Just shut up and let me do the talking

It’s about damn time that the public reports about the private negotiations on the federal budget had some good news: Speaker Boehner and President Obama have gotten everyone else to leave the room!

Since the election last month there’s been plenty of balloon juice about how to avoid running the federal budget over a “fiscal cliff,” which is just an agreement made last year between Congress and the administration on a set of tax increases and budget cuts that would go into effect at the first of next year unless they took some other action on taxes and spending by that deadline. Remember when they said that Washington had “kicked the can down the road?” Well, this is where that can stopped; it was kicked to here so the issue wouldn’t inconveniently get noticed while America was paying attention during the fall election campaigns.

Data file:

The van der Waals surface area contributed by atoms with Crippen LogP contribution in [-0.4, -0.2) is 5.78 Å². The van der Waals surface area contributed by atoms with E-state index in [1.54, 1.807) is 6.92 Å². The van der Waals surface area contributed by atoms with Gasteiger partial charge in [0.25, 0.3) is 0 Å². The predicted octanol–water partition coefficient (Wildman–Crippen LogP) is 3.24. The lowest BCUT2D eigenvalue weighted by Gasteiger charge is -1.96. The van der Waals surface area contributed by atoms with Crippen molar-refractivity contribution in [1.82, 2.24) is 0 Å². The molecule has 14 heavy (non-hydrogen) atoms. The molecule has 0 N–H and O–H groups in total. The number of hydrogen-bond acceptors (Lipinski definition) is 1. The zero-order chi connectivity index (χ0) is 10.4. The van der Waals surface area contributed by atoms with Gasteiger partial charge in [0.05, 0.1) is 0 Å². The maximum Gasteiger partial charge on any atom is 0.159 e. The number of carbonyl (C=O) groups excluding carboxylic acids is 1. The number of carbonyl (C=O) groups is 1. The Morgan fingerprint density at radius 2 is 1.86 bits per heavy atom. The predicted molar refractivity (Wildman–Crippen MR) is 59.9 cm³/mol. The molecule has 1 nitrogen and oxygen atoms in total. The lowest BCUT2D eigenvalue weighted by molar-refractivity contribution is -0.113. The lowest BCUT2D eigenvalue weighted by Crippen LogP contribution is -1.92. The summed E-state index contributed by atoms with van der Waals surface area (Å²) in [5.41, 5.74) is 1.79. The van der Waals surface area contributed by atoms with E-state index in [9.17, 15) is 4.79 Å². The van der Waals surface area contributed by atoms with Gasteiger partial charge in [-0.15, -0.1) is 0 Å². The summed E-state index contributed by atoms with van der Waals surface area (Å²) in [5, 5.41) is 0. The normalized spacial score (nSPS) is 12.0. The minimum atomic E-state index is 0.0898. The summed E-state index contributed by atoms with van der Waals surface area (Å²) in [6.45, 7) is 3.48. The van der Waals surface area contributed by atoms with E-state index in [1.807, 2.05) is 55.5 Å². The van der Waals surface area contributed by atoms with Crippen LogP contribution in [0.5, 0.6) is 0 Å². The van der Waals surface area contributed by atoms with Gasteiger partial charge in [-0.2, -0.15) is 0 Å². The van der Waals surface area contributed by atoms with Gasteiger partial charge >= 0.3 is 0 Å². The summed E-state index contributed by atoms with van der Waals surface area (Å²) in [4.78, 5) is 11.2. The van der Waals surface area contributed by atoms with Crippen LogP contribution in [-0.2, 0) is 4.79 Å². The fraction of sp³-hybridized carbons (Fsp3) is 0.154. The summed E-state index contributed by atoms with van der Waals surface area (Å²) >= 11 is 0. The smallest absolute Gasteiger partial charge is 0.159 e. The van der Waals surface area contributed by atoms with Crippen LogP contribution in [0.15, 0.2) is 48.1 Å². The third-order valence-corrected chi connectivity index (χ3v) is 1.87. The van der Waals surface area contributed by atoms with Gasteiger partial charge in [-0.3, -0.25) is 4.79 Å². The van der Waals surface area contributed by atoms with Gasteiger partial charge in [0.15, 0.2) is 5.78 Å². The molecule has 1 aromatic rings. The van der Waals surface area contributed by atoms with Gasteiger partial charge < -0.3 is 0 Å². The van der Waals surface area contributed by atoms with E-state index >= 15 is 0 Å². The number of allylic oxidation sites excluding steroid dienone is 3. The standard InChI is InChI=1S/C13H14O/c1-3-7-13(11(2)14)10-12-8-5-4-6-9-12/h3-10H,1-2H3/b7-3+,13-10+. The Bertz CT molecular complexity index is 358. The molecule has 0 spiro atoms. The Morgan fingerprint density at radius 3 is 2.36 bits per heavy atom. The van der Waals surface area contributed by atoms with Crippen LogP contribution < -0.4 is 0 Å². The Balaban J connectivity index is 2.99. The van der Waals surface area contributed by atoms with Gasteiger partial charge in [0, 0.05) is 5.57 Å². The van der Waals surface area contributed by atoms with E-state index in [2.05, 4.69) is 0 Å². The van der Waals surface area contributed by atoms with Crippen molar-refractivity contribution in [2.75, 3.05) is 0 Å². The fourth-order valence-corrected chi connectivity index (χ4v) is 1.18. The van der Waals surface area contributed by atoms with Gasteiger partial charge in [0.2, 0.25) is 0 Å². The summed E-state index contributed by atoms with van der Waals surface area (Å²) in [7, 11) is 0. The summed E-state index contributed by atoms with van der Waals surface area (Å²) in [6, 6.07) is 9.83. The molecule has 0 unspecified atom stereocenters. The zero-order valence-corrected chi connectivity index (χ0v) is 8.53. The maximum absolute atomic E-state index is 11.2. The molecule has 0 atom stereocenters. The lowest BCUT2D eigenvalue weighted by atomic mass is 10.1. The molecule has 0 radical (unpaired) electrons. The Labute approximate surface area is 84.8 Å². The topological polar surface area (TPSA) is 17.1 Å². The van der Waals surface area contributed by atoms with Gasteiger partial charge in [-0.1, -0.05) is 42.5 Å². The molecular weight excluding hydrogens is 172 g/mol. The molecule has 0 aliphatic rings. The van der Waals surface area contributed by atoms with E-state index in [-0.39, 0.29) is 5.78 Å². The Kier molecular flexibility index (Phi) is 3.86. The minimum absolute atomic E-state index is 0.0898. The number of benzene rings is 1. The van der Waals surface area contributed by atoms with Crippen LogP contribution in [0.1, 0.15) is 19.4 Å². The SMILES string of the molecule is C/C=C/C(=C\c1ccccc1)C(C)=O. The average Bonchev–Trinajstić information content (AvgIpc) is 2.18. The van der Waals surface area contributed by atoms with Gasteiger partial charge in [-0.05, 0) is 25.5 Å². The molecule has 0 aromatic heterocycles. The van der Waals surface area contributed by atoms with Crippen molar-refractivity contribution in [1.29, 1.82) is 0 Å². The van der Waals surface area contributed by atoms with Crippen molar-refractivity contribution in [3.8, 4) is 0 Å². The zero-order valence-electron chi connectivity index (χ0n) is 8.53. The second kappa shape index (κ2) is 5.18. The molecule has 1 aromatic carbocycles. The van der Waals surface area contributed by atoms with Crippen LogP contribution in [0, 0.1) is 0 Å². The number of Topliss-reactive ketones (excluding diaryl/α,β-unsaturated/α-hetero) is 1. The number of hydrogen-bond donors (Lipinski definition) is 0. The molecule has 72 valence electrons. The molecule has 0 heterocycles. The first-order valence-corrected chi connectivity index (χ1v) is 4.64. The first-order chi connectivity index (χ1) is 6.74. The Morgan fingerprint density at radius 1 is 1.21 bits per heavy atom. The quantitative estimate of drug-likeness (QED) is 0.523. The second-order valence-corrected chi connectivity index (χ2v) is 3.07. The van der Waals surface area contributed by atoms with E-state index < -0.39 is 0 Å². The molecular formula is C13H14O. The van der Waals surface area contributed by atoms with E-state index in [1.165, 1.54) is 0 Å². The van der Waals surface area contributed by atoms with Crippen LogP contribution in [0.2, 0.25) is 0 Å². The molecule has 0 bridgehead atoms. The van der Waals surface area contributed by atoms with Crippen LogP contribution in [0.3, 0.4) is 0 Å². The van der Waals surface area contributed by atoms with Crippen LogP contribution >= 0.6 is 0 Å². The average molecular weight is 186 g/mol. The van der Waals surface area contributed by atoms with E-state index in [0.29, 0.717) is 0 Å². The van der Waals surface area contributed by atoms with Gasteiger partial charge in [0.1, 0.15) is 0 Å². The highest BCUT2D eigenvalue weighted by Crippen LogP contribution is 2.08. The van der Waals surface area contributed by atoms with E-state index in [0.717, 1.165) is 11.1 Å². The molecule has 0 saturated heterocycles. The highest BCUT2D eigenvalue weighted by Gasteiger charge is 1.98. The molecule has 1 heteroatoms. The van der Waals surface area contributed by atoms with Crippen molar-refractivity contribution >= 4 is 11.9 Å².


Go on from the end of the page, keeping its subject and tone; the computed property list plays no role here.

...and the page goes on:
You’d like to think that there would have been some effort underway all along during the past year and a half to find a compromise on ways to strengthen the economy and reduce the government’s budget deficit, but to all appearances there wasn’t. The people we elected to go to Washington to use their judgment and wisdom in the best interests of our communities and our states and our country couldn’t climb down off their talking points long enough to get anything constructive accomplished. They could, however, make a lot of noise about the virtuousness of their own moral and political philosophies, and by extension if not by direct accusation the seditious intentions of their “friends across the aisle.” Perfect way to prepare the ground for fruitful negotiation over disagreements, right?